The Disappointment Zone

Musings from a Cleveland sports fan

Archive for the ‘Cleveland Indians’ Category

Opening Day Genesis

Posted by disappointmentzone on 31 March 2008

I am usually loath to so blatantly steal from another website, but in the spirit of opening day I cannot help but quote the following in its entirety. To do any less would be to violate the word of God, or at least one man who seems to be particularly well-connected to him (or her). The historical validity of the following might be questionable. But its message does not err. To quote, then, from Glenn Birkemeier, by way of McSweeney’s, Opening Day Genesis:

“In the big inning, God created Heaven on Earth. And it was without form, and void. God separated the dirt from the grass. He called the grass Outfield and the dirt He called Infield. God made the Infield a 90-foot square and the Outfield not less than 400 feet to center and 320 feet down the lines. He declared this Fair Territory. All other territory, God then declared, was Foul.

And God divided the players into two teams of nine players each, under direction of a manager, to play The Game on His field. God called some of these players Pitchers and some of them Hitters. He placed a Pitcher precisely 60 feet 6 inches from a Hitter. Then God commanded that it’s one, two, three strikes you’re out at the ol’ Ballgame.

And God granted jurisdiction of The Game to lesser Gods, whom He called Umpires. God said the Umpires are infallible, blessed with Heavenly authority, whose judgment is not to be questioned under penalty of expulsion from The Game. And God looked at his creation and He was pleased. Then God created the Infield Fly Rule to confuse nonbelievers.

And God said, Let there be light beer, and there was. And, God said, let there be peanuts and hot dogs and overpriced souvenirs and let there be frosty chocolate malts with little wooden spoons that you can buy nowhere else except at this Heaven, which God called a Ballpark, and there was. God looked at His creation and it was good.

And the Lord God formed, from the dust, a collection of elite players in His own image. The Lord God then breathed the breath of life into His creation. God called this creation the National League.

And God said, It is not good for the National League to be alone. The Lord God shall make it a mate. And thus, while the National League slept, God took several of its top players and created the American League.

And God blessed The Game, saying, Be fruitful and multiply. Put teams in every city with deserving fans, God added, even if this occurs at the expense of starting-pitching depth.

From time to time, God understood, The Game would be corrupted by the Serpent. The Serpent was more cunning than any other beast and he would take many wicked forms: the Black Sox, segregation, the Designated Hitter, the Reserve Clause, dead balls, juiced balls, spit balls, corked bats, George Steinbrenner, AstroTurf, the 1981 strike, collusion, lockouts, Pete Rose, the 1994 strike, greenies, cocaine, HGH, Andro, steroids, $20 parking, corporate mallparks, Scott Boras, Donald Fehr, and Bud Selig.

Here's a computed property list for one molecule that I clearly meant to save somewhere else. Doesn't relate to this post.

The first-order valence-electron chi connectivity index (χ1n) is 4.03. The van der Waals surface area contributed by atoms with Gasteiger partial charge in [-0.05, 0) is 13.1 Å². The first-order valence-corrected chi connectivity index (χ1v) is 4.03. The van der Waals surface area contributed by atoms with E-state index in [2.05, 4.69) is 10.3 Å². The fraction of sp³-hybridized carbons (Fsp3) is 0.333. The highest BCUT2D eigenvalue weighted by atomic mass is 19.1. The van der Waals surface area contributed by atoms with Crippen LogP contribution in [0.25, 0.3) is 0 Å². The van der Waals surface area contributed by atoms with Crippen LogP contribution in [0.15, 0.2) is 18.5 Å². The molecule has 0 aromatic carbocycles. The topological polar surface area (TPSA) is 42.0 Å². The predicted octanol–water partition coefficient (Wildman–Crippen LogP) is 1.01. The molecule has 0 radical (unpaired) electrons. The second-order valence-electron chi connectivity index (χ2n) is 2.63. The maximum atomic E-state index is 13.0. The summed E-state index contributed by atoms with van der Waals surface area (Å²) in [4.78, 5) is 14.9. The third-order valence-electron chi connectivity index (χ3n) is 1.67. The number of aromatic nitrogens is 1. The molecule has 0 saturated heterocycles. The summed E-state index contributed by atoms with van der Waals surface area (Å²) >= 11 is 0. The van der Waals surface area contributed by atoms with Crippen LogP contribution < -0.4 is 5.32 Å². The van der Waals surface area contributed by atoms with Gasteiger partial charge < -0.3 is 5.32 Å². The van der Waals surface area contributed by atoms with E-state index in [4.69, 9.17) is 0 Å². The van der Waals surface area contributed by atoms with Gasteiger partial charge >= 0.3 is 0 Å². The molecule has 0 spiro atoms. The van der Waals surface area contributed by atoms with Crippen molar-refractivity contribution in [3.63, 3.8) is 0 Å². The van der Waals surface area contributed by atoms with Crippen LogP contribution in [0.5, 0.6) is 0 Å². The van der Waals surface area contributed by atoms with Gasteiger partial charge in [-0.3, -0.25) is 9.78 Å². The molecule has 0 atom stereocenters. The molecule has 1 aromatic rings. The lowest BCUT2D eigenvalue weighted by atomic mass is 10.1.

But, God said, the goodness in The Game shall always prevail. As needed, the Lord shall bestow upon The Game a Savior. And the Savior, like the Serpent, can take many forms. The Savior shall remind Fans how blessed The Game truly is. The Savior shall be called by many names, including Cy, Matty, Honus, Big Train, the Babe, Wrigley Field, Fenway Park, Lou Gehrig, Branch Rickey, Jackie Robinson, Buck O’Neil, Hank Greenberg, Red Barber, Harry Carey, Vin Scully, Jack Buck, Satchel Paige, Bill Veeck, Roberto Clemente, Ernie Banks, Hammerin’ Hank, Cool Papa, Dizzy, Lefty, Whitey, Stan the Man, Big Klu, the Say Hey Kid, Campy, Duke, the Mick, the Splendid Splinter, the Gas House Gang, the Big Red Machine, the Damn Yankees, Pudge Fisk, Pudge Rodriguez, Yaz, Pops, the Wizard of Oz, Fernando, George Brett, Moonlight Graham, Roy Hobbs, Wild Thing Vaughn, Bingo Long, the Ryan Express, Donnie Baseball, Rickey, Eck, the Big Unit, the Cactus League, Cal Ripken, Tony Gwynn, Camden Yards, Rotisserie Drafts, Web Gems, Derek Jeter, Dontrelle Willis, Vlad Guerrero, and, from the Far East, Ichiro. And, God guaranteed, there are many more to come.

God looked upon His creation and He was very pleased. And God spoke, yelling, PLAY BALL!”


Posted in Cleveland Indians | 1 Comment »

Sabathia To Cleveland: I’m Just Not That In To You

Posted by disappointmentzone on 14 February 2008

Last night on his official website CC Sabathia posted the following message:

This off-season, through my representatives at Legacy Sports Group, I have discussed the possibility of a contract extension with the Cleveland Indians. At this time, we haven’t been able to reach agreement. Now that the reporting date for spring training is here, it is time to put aside contract discussions so that I can focus all of my energies and attention on preparing for the upcoming season.

Wave goodbye to Sabathia, Cleveland.

And wave hello to trade speculation.

We’ll never know if he ever seriously considered a contract extension this winter but what’s clear is that he’s intent on testing the free agency market, where he’ll likely be commanding a salary in the $150M range, far exceeding any amount the Indians could pay him. But this much is clear: Sabathia could have signed an extension with the Indians if he really wanted to stay here. He’s making a gamble by waiting another year before signing a new contract. If he seriously injures himself he’ll face the harrowing prospect that he forewent a major contract offer from the only professional franchise he’s ever known.